Sometimes, even and especially in the happy moment of reunion, this pain would work its way to the surface. As I have already written, the "U" tattooed onto Suji's right arm is the last letter of the word, "Soundu" her pet name for her sister. On the other side of the tattoo is the large letter "A" with the names Anil and Soundu spelled out between. A framed space is reserved for a portrait of the two of them together - once Suji comes up with the funds to finish the tattoo.
Even though I took the photo, it hurts me now to look at it and to see the pain in it. Yet, Suji wants to help me to tell the story of her sister; she wants people to understand what kind of person she was and how she was loved and how terribly badly it hurts to lose someone you love to suicide - even when you know what kind of unbearable pain she had suddenly found thrust upon her. Such a story cannot be told unless the pain is shown.
Even when dealing with the worst pain imaginable, the best choice one has is to grab hold of it, put it in a compartment in one's heart where one can go to retrieve it as needed, then stand up, face this brutal yet magnificent life, grab a smile and continue on.
It helps to receive a blessing and a prayer, as Suji receives from Vasanthi. It is a heartfelt blessing. There is love behind it, power and healing in the love.
When I was in India, I was too busy and my access to the internet too slow and shaky to do little more than post a fragment or two, but I did get up a couple of posts that are very relevant to the story I am telling now. One happened the night after Suji's return, when she, her parents and brother returned for dinner. Afterward, according to custom, her Aunt Vasanthi presented Suji with her first wedding gift.
After receiving the gift of a new saree, she stands with her Aunt Vasanthi, her father Ravi and mother Bhanu.
The handsome gentleman looking down from the photograph is Murthy's father, Subramaniam Murthy, a photographer who died at the age of 45. In the Hindu way, photos of the deceased are draped with a garland.
None of the many photos Subramaniam took over his career remain in the family.
It hurt me terribly to look at this photo of Soundarya, draped with a garland, a photo-button of her kissing Anil attached just below. The garland delivered the very message I had come to India to grasp and accept, but when I saw it, I fought against it. I did not want to accept the message.
This sat on the mantle in the home of Ravi and Bhanu. I thought it was part of a permanent, living-room memorial to Sandy, but Bhanu told me the family had put it on the mantle, along with mementos Sandy had left behind, so that I could see it when I arrived.
And here is Ganesh, brother to Soundarya and Sujitha. "Gane" is a photographer. He did not know it until he met me, but now he does. He has a natural eye and great potential. He has not yet figured out how to make a living at it, but I am no longer so certain I have, either. I will tell more of this story later, after we board the train.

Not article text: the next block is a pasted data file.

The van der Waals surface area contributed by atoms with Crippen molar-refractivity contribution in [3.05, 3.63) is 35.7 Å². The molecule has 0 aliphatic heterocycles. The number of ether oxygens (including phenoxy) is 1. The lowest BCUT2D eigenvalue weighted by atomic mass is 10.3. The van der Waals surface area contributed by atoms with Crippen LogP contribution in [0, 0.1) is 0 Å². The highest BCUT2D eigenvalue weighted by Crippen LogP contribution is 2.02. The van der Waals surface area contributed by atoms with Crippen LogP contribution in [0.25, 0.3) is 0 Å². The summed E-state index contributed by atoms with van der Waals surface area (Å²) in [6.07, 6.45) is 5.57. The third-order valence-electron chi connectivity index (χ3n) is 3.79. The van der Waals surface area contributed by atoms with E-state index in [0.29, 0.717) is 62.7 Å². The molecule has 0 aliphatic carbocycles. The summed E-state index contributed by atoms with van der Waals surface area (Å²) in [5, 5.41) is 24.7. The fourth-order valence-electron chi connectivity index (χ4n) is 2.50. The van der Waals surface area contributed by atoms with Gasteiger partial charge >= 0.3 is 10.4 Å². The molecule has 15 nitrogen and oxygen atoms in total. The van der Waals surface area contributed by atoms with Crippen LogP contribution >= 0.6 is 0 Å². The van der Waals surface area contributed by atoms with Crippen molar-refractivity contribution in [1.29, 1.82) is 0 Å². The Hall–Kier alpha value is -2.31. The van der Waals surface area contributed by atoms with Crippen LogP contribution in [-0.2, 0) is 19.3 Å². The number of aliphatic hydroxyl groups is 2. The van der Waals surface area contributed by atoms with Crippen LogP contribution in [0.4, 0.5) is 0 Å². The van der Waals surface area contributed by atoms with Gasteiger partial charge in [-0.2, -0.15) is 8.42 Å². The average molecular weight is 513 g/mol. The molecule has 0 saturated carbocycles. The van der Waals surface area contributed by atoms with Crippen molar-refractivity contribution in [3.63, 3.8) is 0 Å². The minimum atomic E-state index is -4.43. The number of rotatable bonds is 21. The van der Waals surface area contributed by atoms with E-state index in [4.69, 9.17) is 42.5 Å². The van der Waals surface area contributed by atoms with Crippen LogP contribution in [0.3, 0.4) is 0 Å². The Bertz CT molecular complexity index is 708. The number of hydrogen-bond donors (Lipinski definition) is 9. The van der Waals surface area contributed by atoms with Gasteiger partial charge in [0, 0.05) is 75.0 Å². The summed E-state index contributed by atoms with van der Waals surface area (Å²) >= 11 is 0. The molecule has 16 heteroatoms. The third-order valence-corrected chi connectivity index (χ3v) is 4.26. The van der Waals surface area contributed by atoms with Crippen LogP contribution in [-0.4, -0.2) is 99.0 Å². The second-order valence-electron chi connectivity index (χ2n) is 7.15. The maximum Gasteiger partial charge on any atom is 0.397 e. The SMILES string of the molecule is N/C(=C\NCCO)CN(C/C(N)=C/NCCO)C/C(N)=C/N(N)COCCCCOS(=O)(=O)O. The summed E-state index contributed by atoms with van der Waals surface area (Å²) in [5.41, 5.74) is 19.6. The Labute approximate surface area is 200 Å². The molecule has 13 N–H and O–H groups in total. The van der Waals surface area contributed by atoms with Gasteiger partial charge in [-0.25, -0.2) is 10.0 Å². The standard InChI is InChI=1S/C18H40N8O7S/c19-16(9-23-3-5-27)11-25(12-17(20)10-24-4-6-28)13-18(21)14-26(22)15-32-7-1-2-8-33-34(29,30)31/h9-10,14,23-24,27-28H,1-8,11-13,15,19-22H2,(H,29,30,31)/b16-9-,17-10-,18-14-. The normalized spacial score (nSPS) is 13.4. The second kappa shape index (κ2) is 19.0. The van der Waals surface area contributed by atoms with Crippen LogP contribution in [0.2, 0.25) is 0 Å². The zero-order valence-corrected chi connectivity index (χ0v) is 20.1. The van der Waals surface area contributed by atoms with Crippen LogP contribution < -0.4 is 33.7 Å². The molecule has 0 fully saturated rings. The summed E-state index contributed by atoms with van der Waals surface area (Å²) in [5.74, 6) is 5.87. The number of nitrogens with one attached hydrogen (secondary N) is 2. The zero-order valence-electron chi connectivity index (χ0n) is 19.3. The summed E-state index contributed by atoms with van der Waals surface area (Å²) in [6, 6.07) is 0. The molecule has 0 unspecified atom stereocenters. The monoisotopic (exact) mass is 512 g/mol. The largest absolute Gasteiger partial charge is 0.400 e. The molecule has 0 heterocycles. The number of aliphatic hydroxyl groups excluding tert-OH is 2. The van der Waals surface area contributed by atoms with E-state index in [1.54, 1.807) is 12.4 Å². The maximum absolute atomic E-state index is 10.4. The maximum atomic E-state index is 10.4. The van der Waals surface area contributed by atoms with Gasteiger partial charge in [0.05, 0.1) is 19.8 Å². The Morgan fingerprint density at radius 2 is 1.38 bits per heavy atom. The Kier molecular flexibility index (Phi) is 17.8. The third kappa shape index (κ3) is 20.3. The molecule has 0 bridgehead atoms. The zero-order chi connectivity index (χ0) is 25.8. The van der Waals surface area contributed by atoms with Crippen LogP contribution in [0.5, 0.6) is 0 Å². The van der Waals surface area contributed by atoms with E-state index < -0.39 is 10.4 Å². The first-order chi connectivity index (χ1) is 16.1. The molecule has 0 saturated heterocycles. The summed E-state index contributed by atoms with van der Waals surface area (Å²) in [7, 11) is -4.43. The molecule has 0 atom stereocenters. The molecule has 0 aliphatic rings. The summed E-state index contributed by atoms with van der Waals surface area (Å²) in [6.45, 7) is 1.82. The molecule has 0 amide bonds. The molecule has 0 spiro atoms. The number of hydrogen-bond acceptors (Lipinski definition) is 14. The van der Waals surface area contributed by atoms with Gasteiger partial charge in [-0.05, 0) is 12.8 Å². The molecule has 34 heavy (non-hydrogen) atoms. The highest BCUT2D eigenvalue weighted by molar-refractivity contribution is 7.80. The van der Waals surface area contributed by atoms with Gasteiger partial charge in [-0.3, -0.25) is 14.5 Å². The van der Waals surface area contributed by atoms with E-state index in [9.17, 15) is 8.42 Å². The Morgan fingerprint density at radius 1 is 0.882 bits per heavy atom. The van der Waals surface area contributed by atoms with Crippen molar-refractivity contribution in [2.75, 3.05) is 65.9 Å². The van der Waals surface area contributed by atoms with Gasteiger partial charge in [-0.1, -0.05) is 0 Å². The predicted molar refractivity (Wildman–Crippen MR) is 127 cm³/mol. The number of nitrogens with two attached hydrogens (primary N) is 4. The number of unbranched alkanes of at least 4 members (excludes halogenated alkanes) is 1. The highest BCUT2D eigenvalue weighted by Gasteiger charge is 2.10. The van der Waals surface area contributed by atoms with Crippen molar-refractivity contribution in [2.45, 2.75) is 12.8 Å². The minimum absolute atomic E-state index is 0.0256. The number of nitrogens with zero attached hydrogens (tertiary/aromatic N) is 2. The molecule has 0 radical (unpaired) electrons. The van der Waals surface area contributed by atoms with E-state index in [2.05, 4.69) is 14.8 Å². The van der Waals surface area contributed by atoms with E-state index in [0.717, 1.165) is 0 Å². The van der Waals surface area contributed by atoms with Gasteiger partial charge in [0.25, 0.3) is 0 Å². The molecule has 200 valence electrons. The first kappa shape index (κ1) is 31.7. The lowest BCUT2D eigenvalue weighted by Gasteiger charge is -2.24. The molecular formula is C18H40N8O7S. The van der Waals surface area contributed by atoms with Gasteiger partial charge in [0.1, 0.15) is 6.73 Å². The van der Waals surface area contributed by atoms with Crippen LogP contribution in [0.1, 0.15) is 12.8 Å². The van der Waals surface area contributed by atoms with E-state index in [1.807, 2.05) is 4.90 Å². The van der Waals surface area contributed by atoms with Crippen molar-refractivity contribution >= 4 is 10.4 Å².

Ganesh and I have also kept the lines of communcation open and have helped each other. I think the biggest way I helped him was to lead him to his passion - photography. Even in grief, the camera brought out his passion. Passion has carried him through what he did not believe he could be carried through.
Murthy, Suji and Bhanu study coins from the collection Natarajan keeps in the little green boy bank. Murthy knows about money and finances. He recently retired from a career in banking. Don't get the wrong idea - he does not have the kind of huge wealth that we in America tend to associate with bankers, but he is comfortable and is able to take his wife (and me) touring now and then.
He is generous beyond generosity. I have never experienced anything like Murthy's generosity. When he becomes a host, he assumes complete responsibility for his guest. I barely spent a few rupees in India, because Murthy would not let me. Nor would Vasanthi - or, for that matter, Suji, when I would be with her. I'm even talking airplane rides here - which, on IndiGo Air are stunningly affordable, but still - Murthy paid my fare and would not hear of reimbursement.
He would not let me spend a single rupee (about two cents) on my own transportation - or my lodging - or my food - not even my medicine.
Last time he and Vasanthi came to Alaska, I drove them up the haul road to the Arctic Circle and then on to Coldfoot. It was May. South of the Brooks Range, the weather was good but above, a 55-knot blizzard raged, so we could go no further.
Murthy wants to experience Arctic Alaska during the coldest, darkest, time of the year. We agreed that he and Vasanthi should come back in the middle of the winter of 2013-14 and I will take them to Barrow and other points north. I've got to get on top of things by then, so I can buy their tickets, just like he bought mine once I got to India. I can't let him spend anything on travel, food, or lodging.
Murthy never seems to forget anything, ever. Once he gets hold of a fact, he's got it. He can tell you things about Coldfoot that if I ever knew, I have forgotten.
They all definitely teased each other, but I always liked how close the three siblings were - Sandy, Suji and Gane (Gee Iyer on Facebook - he gave himself the name "Gee" because few English speakers could handle Ganesh). I used a picture similar to this in the March 4 post linked above. As I post this series, if I feel I need to use a photo that I already used in the fragments I put up while I was in India, I will.
A week later, I would join all of the people who appear in this post on an 18-hour train ride to Pune to attend Suji and Manu's wedding. The train ride would mark the first phase of my third purpose in coming to India - to learn a little bit more about the country that made Soundarya who she was. I went to places she never got to visit, but still it was her country. She was shaped by its history, landscape, lore and customs. Some she accepted and loved, some she rebelled and fought against.
I've got a few other stories to post before I take readers onto the train. Starting tomorrow, I will try to post at least two stories a day, so I can finish this series up in good time.
I won't promise, but I will try.